Tuesday, 19 of February of 2019

Economics. Explained.  

ADP Employment

January 30, 2019

As shown above the ADP survey shows an impressive correlation with the private sector portion of the payroll employment data to be released a couple of days later.  And well it should.  ADP, or Automatic Data Processing, Inc. is a provider of payroll-related services. Currently, ADP processes over 500,000 payrolls, for approximately 430,000 separate business entities, covering over 23 million employees.  The survey has been in existence since January 2001, and its average error has been 60 thousand.  So while it is not perfect, it does have a respectable track record.

For January the ADP survey said that employment rose 213 thousand.    In the most recent 3-month period employment has risen 208 thousand.  This is the first solid data we have for the economy in the first quarter.  It is important because 800,000 government workers were not paid for that  month.  The ADP reports tells us that employment just kept chugging along in that month despite the government shutdown.  On Friday BLS will release the payroll employment statistics for January.  We look for an increase of about 140 thousand after the outsized 301 thousand increase in December.

Jobs in goods-producing industries  rose 68 thousand in January after having climbed 44 thousand in December   —  construction employment rose 35 thousand, mining declined by 1 thousand,  and manufacturing rose by 33 thousand.   Service providers boosted payrolls by 145 thousand in January after having risen 219 thousand in December.  The January increase was led by an increase of 46 thousand in professional and business jobs,  37 thousand in health care,  1 thousand in education, 31 thousand jobs in leisure and hospitality, an increase of 13 thousand jobs in trade, transportation, and utility workers, and 11  thousand in financial services.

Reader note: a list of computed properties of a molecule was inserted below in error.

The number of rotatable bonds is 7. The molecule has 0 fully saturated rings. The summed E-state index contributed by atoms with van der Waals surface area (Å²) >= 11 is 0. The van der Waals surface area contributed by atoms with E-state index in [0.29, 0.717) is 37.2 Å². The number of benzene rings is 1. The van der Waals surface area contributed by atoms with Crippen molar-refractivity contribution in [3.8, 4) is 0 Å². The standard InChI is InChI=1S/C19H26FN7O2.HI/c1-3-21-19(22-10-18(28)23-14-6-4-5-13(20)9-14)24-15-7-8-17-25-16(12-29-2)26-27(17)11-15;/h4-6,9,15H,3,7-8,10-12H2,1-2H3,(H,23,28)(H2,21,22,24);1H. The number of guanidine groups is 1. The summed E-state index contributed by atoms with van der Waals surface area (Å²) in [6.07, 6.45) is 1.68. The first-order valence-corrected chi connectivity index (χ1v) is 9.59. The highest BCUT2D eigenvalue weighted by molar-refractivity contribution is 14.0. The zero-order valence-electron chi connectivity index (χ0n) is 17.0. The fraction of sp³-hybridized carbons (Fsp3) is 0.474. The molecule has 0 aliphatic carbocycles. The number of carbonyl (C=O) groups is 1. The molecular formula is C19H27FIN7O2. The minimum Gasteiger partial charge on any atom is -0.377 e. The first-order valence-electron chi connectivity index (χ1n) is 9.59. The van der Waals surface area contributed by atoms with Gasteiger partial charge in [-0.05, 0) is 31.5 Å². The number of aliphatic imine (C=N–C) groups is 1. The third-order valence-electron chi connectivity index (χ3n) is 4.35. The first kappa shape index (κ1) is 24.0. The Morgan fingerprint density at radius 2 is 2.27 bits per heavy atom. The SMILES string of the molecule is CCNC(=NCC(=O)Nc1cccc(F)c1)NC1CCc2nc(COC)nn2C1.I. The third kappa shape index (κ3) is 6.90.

With the labor force rising very slowly, employment gains of 190 thousand or so will continue to slowly push the unemployment rate lower.  The unemployment rate currently is 3.9% which is well below the full employment threshold.  As a result we are beginning to see more and more shortages of available workers.  However, at this point most of the upward pressure on wages is being countered by a corresponding increase in productivity.   Over the past year unit labor costs, or labor costs adjusted for the increase in productivity rose 0.9%.  Despite the seemingly tight labor market there is little upward pressure on the inflation rate.

The stock market has had a tough couple of months but, finally, but it should continue its rebound in the months ahead.   Interest rates are rising slowly but remain low.  Consumers remain confident.  Corporate earnings are solid.  The economy is receiving stimulus in the form of both individual and corporate income taxes.  Thus, our conclusion is that the economy will expand by  2.8% in 2019 after having risen 3.1% last year.

Stephen Slifer

NumberNomics

Charleston, SC


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